This is why you have thinning and patches on the scalp, as your once 0.7mm diameter strands of hair have been replaced by almost translucent fine hair strands akin to the hair on a newborn baby body!

Hairloss in any format is a stress-inducing occurrence on its own! So if you are experiencing severe forms of hair loss or thinning and you have an increase in anxiety or cortisol, (the stress hormone), you are in a vicious cycle!

What is the Solution?

Alopecia, which refers to all kinds of hair loss, must be treated as early as it appears! In other words, if you are someone who wears a wig, braids, a weave, your natural hair or locs and you have noticed a slight thinning. yet you have not sought any help for it, you may be in danger. Alopecia can be helped if you catch it early!

Hiding your thinning spot or balding scalp under a scarf or even with parts of your healthier hair, will not cause the hair to regrow, you need to take action.

My Hairloss!

In my own case, I decided to cut my long hair last year, or 'Big Chop' due to the thinning of hair I experienced in the crown. Having short hair is still something I am adjusting to, but I wanted to prevent further hairloss by stopping the condition I had in its tracks! I wanted to reduce inflammation in my body and on my scalp around and in the follicles.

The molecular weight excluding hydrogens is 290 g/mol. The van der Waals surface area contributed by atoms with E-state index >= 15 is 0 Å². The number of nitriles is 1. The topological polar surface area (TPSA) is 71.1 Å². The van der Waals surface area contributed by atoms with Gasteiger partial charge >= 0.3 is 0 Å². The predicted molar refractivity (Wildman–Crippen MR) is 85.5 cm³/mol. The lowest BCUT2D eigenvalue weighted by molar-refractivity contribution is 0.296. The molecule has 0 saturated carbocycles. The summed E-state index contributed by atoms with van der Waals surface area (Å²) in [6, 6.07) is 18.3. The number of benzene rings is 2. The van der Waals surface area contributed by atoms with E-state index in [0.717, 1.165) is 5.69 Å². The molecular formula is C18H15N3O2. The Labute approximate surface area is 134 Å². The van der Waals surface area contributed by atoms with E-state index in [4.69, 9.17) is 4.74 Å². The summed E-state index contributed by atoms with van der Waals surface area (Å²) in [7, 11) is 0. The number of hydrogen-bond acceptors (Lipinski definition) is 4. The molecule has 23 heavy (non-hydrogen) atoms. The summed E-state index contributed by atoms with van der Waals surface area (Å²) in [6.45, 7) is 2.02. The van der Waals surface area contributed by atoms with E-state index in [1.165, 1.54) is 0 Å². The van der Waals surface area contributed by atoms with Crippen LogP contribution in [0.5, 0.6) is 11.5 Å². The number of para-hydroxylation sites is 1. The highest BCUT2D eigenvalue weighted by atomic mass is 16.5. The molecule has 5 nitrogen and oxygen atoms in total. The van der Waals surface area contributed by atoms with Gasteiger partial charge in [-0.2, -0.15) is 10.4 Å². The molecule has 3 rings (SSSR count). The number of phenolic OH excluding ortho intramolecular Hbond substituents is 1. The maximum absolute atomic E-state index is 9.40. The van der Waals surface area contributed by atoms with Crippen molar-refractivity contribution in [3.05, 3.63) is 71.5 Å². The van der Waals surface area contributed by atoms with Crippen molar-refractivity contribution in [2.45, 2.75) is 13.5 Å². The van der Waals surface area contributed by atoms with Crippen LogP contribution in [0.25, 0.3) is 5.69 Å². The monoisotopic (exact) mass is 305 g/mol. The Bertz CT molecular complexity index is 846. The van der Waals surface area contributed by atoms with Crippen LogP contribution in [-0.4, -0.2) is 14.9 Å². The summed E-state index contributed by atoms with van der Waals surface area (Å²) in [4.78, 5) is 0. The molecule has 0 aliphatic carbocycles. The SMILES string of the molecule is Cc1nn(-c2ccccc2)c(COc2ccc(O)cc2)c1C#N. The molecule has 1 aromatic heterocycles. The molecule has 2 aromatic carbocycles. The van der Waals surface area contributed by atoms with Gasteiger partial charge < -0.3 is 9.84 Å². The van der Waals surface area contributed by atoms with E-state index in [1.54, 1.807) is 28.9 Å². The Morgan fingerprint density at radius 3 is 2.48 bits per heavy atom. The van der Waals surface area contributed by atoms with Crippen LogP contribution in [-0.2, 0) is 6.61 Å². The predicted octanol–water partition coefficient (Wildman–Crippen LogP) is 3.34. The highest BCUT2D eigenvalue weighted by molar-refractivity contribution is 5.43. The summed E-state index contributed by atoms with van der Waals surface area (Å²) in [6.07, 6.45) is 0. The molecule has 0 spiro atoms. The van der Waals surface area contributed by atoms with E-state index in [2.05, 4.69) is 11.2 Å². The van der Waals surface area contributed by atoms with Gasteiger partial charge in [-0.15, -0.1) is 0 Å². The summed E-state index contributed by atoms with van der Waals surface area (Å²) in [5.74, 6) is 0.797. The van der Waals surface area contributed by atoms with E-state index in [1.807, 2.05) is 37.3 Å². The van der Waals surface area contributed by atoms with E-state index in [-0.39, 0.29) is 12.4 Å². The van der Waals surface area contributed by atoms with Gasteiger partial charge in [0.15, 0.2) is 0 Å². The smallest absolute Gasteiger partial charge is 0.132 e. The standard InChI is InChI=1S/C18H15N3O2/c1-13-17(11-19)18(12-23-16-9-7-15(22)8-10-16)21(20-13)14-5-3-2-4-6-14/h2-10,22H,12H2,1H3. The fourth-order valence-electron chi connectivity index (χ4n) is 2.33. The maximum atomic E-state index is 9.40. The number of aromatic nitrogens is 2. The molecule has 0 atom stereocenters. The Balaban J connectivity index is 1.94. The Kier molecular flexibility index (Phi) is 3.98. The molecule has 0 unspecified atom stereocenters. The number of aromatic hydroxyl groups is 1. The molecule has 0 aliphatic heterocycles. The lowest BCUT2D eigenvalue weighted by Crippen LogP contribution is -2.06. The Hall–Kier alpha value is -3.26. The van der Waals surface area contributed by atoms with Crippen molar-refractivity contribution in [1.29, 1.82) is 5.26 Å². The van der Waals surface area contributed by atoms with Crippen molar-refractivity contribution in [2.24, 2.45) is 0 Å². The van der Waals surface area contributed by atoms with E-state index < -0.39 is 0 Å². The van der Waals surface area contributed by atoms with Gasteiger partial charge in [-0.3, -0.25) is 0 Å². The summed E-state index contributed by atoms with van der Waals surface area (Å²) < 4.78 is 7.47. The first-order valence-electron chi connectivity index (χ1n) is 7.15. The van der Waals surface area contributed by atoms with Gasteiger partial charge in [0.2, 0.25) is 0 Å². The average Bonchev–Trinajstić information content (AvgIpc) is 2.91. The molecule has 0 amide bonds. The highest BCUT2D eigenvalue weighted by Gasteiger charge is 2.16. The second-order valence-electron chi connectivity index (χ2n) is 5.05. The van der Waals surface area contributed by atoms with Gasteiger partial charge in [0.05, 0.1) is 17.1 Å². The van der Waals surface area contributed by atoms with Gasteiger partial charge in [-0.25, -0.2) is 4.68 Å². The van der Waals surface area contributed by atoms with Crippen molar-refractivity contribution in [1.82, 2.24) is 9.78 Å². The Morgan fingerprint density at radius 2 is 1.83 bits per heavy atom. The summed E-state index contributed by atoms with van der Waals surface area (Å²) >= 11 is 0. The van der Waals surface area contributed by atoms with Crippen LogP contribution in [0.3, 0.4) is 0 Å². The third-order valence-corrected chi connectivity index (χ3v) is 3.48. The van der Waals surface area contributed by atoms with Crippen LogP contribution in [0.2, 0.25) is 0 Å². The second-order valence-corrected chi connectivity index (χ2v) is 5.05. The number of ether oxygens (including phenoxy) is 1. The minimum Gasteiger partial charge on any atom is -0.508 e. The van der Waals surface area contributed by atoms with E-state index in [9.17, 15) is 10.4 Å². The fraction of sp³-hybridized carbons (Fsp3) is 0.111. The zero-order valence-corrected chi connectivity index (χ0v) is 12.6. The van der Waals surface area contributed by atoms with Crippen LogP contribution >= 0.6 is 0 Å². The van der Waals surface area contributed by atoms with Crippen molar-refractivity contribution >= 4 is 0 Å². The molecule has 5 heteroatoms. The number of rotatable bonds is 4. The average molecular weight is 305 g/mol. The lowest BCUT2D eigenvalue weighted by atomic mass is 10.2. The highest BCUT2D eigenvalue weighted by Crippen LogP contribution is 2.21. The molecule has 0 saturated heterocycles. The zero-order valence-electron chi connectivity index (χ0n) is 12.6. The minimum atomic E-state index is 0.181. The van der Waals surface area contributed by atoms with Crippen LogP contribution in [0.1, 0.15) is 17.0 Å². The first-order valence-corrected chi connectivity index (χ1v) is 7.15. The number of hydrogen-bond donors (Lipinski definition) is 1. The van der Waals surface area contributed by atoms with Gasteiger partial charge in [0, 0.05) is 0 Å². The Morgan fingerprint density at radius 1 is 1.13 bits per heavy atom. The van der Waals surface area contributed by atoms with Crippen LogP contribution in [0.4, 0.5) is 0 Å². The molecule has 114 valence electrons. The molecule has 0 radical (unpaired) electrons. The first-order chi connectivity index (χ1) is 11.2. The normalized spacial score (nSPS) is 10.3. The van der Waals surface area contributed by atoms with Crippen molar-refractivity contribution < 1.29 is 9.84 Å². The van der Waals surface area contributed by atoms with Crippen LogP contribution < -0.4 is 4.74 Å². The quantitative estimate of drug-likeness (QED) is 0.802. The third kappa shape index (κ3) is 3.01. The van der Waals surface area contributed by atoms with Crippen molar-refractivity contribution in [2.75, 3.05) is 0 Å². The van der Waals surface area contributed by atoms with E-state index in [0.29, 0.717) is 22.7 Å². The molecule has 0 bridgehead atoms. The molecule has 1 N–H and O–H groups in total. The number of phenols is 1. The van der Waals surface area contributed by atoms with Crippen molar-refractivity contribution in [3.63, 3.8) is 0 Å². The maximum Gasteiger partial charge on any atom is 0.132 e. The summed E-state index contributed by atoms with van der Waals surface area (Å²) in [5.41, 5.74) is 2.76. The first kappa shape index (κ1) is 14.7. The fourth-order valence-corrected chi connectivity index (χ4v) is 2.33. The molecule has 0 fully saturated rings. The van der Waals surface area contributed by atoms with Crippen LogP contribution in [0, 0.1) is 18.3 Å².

I also began to look for new solutions to reduce inflammation on the scalp naturally and I started with treatment, I had been researching for 6 months prior, and I had to import it from India. I then committed myself to a really strict weekend routine for my hair and scalp. I dedicated a portion of my time to th9s routine that I would do weekly.

I also tried to reduce my stress levels, I have beengoiung to the gym, I am now Vegan, as opposed to vegetarian now!   I am basically trying to craete a healthy balance witrhin my body to allow it to produce healthyt hair again, howver I know it will not happen overnight!

My hair has started to recover. However, when I say recover, as it has only been 11 months, I am patiently awaiting the crown area of my hair to catch up with the remaining hair length that has since grown. I have kept cutting my hair as I have noticed the crown area, although not bald, it grows back at a much slower pace. This is quite normal.  You need to have a huge dose of patience when dealing with alopecia!  

Plant Made Solutions

I have been using our Harvest Hair growth kit weekly, alternating between the 2 x oils. I have also been using a topical treatment that reduces inflammation, which we will launch in the summer, in addition, I have been steaming my hair and my scalp, plus using our natural shampoo to keep the follicles clear. It is really important to really look after the remaining hair if you are suffering from hair loss. This obviously depends on the severity. It is also really important to seek professional advice and help if you are really struggling.